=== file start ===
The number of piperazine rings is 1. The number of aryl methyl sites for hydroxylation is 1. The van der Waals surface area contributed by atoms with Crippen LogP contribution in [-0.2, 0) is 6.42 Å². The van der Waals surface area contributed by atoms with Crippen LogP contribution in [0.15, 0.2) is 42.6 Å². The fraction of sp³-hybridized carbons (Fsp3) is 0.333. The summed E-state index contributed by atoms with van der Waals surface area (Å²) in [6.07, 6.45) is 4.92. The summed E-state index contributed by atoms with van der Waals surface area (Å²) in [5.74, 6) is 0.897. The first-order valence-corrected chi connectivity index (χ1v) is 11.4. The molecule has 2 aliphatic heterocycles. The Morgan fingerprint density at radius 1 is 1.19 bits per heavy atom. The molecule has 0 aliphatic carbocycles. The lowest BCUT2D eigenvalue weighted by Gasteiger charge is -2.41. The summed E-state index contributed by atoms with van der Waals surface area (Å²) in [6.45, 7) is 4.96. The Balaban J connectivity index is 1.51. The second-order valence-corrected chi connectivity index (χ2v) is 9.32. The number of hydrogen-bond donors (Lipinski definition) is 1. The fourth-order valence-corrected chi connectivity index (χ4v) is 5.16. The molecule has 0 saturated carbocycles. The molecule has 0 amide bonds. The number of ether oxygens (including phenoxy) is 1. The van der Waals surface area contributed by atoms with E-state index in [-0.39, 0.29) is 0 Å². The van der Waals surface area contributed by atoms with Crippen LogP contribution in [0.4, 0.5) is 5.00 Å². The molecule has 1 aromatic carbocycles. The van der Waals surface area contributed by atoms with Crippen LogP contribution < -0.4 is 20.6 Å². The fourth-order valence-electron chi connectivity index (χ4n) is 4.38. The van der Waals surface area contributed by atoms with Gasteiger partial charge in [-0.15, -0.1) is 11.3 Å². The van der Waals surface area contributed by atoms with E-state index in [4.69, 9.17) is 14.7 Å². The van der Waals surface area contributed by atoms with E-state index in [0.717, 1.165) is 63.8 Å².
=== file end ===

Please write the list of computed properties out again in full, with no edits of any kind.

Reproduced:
The number of piperazine rings is 1. The number of aryl methyl sites for hydroxylation is 1. The van der Waals surface area contributed by atoms with Crippen LogP contribution in [-0.2, 0) is 6.42 Å². The van der Waals surface area contributed by atoms with Crippen LogP contribution in [0.15, 0.2) is 42.6 Å². The fraction of sp³-hybridized carbons (Fsp3) is 0.333. The summed E-state index contributed by atoms with van der Waals surface area (Å²) in [6.07, 6.45) is 4.92. The summed E-state index contributed by atoms with van der Waals surface area (Å²) in [5.74, 6) is 0.897. The first-order valence-corrected chi connectivity index (χ1v) is 11.4. The molecule has 2 aliphatic heterocycles. The Morgan fingerprint density at radius 1 is 1.19 bits per heavy atom. The molecule has 0 aliphatic carbocycles. The lowest BCUT2D eigenvalue weighted by Gasteiger charge is -2.41. The summed E-state index contributed by atoms with van der Waals surface area (Å²) in [6.45, 7) is 4.96. The Balaban J connectivity index is 1.51. The second-order valence-corrected chi connectivity index (χ2v) is 9.32. The number of hydrogen-bond donors (Lipinski definition) is 1. The fourth-order valence-corrected chi connectivity index (χ4v) is 5.16. The molecule has 0 saturated carbocycles. The molecule has 0 amide bonds. The number of ether oxygens (including phenoxy) is 1. The van der Waals surface area contributed by atoms with E-state index in [-0.39, 0.29) is 0 Å². The van der Waals surface area contributed by atoms with Crippen LogP contribution in [0.4, 0.5) is 5.00 Å². The molecule has 1 aromatic carbocycles. The van der Waals surface area contributed by atoms with Crippen LogP contribution < -0.4 is 20.6 Å². The fourth-order valence-electron chi connectivity index (χ4n) is 4.38. The van der Waals surface area contributed by atoms with Gasteiger partial charge in [-0.15, -0.1) is 11.3 Å². The van der Waals surface area contributed by atoms with E-state index in [4.69, 9.17) is 14.7 Å². The van der Waals surface area contributed by atoms with E-state index in [0.717, 1.165) is 63.8 Å².